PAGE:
DR CONGO: Thousands fleeing war set up camp
Salesian missionaries provide shelter and aid to those displaced by war
(MissionNewswire) Salesian missionaries in Goma, Democratic Republic of the Congo*, are reporting that the war between the regular armed forces and the rebels of the M23 group, accused of being supported by some neighboring countries, has caused thousands of people to flee toward the city. Mostly women and children are suffering and dying.
Thousands of people from the area north of the city of Goma have come to the playgrounds surrounding Don Bosco Ngangi. They are seeking peace and security and have set up a camp for displaced people in the center’s three sports areas and on the fields of neighboring communities. Men, women, and children who are fleeing the combat zones in the Rutshuru Territory, North Kivu Province, are visibly tired, hungry, and traumatized.
The situation is dire as there are not enough supplies for people and this area was not set up for a camp like this. There are no latrines, drinking water, food or firewood. During the first day, about 30 trees were cut down to build more stable shelters and provide wood for cooking. In addition, about 10 food plantations of local residents were damaged. Supplies are desperately needed and Salesians are calling for help.
Father Aurélien Mukangwa, Salesian provincial delegate for the eastern zone of the Central Africa Province, resides in Goma and recently released a statement about the ongoing situations. He wrote, “We have just returned from a patrol completed as far as Kilimanyoka to learn about the conditions of the people displaced by the war, who are still without assistance, and especially the situation of the displaced youth and children. We also went to Kanyarucinya parish for a discussion with the pastor who has already referred an orphan to our Don Bosco Ngangi center. It is difficult to witness, unable to intervene, the misery to which so many innocent people are being forced. There are more than 2,500 displaced and homeless families.”
Fr. Mukangwa requested, “That is why I ask you, dear brethren who are in Goma, to be open and willing, according to your possibilities (and as a community) to do something for the displaced youth, in collaboration with the Project Office of the AFC-EST Delegation. The time has come when we must go out to meet the youth, our target recipients, in the existential peripheries. I invite you to go and see for yourself so that you can see this for yourselves. Let us unite in prayer for peace in the east of our country.”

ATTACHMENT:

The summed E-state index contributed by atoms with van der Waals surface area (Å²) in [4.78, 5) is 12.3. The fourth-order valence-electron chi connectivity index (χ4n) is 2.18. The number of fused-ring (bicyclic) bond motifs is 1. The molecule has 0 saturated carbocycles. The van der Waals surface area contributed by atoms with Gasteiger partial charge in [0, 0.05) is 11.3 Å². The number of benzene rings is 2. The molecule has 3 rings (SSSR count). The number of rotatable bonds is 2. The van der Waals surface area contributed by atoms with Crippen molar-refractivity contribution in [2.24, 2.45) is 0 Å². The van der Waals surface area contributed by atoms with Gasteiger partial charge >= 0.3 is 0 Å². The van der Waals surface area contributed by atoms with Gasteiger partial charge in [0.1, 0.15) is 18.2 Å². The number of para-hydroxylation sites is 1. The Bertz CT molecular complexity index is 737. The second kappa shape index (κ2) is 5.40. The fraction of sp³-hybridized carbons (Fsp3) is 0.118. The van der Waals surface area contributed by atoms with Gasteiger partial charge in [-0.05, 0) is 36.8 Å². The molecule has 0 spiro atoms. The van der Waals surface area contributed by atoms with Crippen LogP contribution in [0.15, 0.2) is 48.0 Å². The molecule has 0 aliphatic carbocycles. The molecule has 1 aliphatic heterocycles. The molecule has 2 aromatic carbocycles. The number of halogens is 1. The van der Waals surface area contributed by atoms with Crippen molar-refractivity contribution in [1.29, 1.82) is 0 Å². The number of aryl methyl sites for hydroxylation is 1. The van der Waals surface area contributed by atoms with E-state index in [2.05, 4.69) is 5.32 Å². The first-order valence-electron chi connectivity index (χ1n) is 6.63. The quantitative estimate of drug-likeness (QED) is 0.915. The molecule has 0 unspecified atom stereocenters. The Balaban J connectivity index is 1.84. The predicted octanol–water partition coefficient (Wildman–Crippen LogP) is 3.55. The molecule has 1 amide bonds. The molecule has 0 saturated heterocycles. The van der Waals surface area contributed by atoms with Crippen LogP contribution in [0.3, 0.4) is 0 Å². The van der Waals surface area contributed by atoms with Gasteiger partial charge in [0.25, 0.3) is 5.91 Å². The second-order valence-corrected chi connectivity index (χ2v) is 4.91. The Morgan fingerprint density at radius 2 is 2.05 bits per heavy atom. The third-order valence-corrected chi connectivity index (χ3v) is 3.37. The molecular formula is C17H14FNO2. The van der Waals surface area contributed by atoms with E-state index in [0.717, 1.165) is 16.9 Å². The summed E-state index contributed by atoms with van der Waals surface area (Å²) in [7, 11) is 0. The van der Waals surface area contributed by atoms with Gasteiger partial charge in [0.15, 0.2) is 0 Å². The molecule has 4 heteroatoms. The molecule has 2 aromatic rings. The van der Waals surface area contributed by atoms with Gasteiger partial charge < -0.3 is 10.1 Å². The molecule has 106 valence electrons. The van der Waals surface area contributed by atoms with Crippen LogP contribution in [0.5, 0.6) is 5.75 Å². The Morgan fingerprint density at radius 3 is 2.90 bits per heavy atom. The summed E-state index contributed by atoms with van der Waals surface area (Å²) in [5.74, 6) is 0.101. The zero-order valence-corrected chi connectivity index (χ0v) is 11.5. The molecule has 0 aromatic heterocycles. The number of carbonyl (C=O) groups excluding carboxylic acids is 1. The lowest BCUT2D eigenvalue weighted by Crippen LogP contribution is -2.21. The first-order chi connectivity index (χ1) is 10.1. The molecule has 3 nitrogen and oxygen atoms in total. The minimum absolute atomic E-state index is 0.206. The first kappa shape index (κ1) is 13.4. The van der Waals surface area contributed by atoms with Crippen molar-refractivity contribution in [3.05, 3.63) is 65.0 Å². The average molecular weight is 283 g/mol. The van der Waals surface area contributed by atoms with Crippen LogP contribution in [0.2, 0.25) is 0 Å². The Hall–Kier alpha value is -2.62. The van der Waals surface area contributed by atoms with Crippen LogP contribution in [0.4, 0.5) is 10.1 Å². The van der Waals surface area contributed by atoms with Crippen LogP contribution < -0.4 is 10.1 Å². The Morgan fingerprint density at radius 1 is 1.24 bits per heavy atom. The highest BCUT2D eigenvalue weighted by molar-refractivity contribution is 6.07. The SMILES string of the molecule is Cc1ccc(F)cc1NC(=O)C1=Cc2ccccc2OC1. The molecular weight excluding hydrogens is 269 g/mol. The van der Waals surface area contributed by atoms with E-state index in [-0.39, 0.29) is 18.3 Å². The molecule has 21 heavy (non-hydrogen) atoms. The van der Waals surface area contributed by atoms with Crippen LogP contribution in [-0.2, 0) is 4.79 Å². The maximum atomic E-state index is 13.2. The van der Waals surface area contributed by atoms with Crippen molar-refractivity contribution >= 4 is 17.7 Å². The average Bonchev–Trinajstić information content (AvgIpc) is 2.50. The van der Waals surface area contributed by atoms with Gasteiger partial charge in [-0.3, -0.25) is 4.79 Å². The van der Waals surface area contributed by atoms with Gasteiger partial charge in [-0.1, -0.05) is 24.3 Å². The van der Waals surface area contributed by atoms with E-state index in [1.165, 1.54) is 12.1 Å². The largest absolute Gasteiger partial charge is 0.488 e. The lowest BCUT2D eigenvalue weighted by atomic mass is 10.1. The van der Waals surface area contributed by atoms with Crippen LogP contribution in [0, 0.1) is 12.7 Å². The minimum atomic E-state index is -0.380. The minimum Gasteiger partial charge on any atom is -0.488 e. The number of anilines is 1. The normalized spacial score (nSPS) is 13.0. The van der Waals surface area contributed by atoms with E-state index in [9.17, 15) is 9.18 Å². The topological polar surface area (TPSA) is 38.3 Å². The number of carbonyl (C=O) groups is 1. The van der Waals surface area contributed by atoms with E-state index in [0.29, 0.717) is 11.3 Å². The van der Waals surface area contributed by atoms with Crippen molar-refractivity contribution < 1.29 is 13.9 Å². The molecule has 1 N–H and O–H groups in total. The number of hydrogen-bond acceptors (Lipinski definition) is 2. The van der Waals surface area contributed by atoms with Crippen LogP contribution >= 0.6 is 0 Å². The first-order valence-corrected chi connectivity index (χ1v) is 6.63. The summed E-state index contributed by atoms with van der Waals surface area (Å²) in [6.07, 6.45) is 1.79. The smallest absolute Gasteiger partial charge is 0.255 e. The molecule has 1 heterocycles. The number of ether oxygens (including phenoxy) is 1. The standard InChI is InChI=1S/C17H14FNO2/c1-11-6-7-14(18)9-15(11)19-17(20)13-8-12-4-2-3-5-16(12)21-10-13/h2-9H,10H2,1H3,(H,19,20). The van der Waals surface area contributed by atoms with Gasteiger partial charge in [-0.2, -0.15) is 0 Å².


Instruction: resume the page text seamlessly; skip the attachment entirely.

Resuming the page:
Salesian missionaries in the Democratic Republic of theCongo have responded with support and humanitarian aid. Salesians noted “Let us make this situation known and, according to our possibilities, let us bring humanitarian aid and call for peace in the Great Lakes region. And let us pray both for the victims of this situation, and for those in power.”
Salesian missionaries have been working in the Democratic Republic of the Congo for more than 100 years ensuring that the most vulnerable children are not forgotten. Salesian primary and secondary schools and programs lay the foundation for early learning while Salesian trade, vocational and agricultural programs offer many youth the opportunity for a stable and productive future.
Despite its vast material wealth, the Democratic Republic of the Congo has long been a very poor nation. Half of the country’s population lives below the poverty line living on less than $1 a day, especially those in rural communities. Because of ongoing strife and violence within the country, more than 8.5 million people are in urgent need of humanitarian assistance. More than 4.1 million Congolese are now displaced with 620,000 seeking refuge in neighboring countries. More than 7.5 million people do not have enough food to eat.
ANS Photo (usage permissions and guidelines must be requested from ANS)
Salesian Missions – Democratic Republic of the Congo
UNICEF – DR Congo
*Any goods, services, or funds provided by Salesian Missions to programs located in this country were administered in compliance with applicable laws and regulations, including sanctions administered by the U.S. Department of Treasury’s Office of Foreign Asset Control.